Chancellor Jeremy Hunt has inked a significant deal aimed at enhancing collaboration between financial institutions in the UK and Switzerland.

Valued at over £3 billion, the trade in financial services between the two nations will benefit from the newly established Berne Financial Services Agreement, fostering mutual recognition and acceptance of regulatory frameworks.

The agreement, according to Mr. Hunt, signifies a concerted effort to open up markets between the UK and Switzerland, ultimately promoting healthy competition and expanding choices for financial entities on both sides.

Notably, the chancellor emphasized that this milestone was only achievable due to the UK’s departure from the EU, highlighting the agility and independence gained in crafting bespoke agreements.

This “new type” of agreement, as described by Mr. Hunt, deviates from conventional practices of aligning legal structures, paving the way for a tailored approach that avoids a one-size-fits-all template for future deals.

Under this arrangement, UK-based firms will find it easier to serve Swiss clients, relying on familiar UK practices, and vice versa for Swiss firms, a move expected to particularly benefit firms in asset management, wholesale insurance, and banking markets.

The negotiations leading to this agreement have been underway since June 2020 when Prime Minister Rishi Sunak held the position of chancellor.

Notably, industry leaders in British finance have lauded the deal’s dynamic nature, acknowledging its adaptability to evolving regulatory landscapes in both markets over time.

Switzerland, home to over $2 trillion in wealth controlled by some of the world’s wealthiest individuals, is a major center for insurance and re-insurance.

This aligns with London’s strengths, notably housing Lloyd’s, the world’s largest insurance market. Mr. Hunt underscored the strategic advantage of this agreement, playing to the UK’s strengths, albeit acknowledging that its impact would be modest.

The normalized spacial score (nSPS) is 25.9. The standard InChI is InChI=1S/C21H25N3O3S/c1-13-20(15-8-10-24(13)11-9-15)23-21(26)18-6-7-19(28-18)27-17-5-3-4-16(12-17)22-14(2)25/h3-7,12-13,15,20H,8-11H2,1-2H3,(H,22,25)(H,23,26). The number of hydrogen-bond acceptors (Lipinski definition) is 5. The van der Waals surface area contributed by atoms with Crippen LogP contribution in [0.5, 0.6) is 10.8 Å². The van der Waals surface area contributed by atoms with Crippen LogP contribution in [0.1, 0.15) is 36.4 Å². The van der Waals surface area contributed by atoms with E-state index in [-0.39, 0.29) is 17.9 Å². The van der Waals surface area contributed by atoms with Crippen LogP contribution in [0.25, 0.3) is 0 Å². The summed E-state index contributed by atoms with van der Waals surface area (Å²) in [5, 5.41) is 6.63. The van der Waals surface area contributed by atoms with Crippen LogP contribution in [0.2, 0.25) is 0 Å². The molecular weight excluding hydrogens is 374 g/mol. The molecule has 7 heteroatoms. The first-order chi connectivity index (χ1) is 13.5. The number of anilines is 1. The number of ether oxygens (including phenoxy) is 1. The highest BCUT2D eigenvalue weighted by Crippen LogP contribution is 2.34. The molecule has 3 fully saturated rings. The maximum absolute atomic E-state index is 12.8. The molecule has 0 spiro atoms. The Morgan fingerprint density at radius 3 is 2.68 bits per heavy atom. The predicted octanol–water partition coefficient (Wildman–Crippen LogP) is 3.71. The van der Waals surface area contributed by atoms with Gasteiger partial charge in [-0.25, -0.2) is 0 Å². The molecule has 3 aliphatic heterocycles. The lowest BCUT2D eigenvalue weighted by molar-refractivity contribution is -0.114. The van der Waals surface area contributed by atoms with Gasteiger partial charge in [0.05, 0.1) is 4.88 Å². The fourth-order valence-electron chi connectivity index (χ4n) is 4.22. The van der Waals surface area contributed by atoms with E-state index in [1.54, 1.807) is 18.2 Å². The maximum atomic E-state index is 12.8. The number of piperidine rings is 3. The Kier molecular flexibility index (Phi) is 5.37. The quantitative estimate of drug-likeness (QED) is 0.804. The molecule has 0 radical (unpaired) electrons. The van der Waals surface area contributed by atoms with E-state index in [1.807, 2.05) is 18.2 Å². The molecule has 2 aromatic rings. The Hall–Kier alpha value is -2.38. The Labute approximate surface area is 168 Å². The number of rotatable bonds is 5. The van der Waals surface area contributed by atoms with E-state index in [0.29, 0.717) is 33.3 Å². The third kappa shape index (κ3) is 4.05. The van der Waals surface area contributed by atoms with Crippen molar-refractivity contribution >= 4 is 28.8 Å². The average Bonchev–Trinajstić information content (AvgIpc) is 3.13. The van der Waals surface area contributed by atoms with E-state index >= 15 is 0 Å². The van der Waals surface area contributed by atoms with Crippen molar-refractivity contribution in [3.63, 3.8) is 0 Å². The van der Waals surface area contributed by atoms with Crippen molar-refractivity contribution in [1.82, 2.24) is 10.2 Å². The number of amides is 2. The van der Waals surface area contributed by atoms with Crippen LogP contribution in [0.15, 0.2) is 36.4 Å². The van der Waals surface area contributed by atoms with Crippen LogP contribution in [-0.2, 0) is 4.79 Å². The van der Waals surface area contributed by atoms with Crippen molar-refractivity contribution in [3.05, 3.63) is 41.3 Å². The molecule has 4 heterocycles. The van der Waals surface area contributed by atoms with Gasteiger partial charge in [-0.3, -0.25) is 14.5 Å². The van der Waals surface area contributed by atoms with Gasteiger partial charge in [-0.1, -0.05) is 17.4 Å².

Nevertheless, he noted that it serves as a powerful signal, asserting the UK’s prowess as a dynamic financial center.

Navigating the intricacies of insurance industries in both countries proved to be the most challenging aspect of the deal, according to insights from the BBC.

The UK’s relationship with Switzerland stands as its third-largest non-EU trading partnership, following the US and China, a testament to the economic significance of this agreement.

Finance leaders in the UK are optimistic that the deal with Switzerland will serve as a blueprint for agreements with other major financial centers, with Singapore emerging as a potential candidate.

London’s status as the leading European financial hub has faced challenges, evident in the migration of share trading to European exchanges like Paris and Amsterdam and the relocation of high-profile UK companies, including ARM Holdings, to New York.

Amid the changing landscape, the UK’s negotiation of a deeper and wider free trade agreement with Switzerland adds another layer of significance to this development.

Post-Brexit, the UK government has been actively revamping financial regulations to bolster London’s appeal against its European counterparts.

While Mr. Hunt’s earlier announcement of the Edinburgh Reforms aimed at reshaping financial regulations received mixed reviews, with the chair of the Treasury Select Committee, Harriet Baldwin, describing them as “a damp squib,” the recent signing of the financial services agreement provides a more optimistic outlook for the future of UK-Switzerland relations.

As Chancellor Hunt and his Swiss counterpart, Karin Keller Sutter, convene on Thursday, this pact offers a positive note amid ongoing efforts to solidify economic ties beyond the EU.



Last Updated: 22 December 2023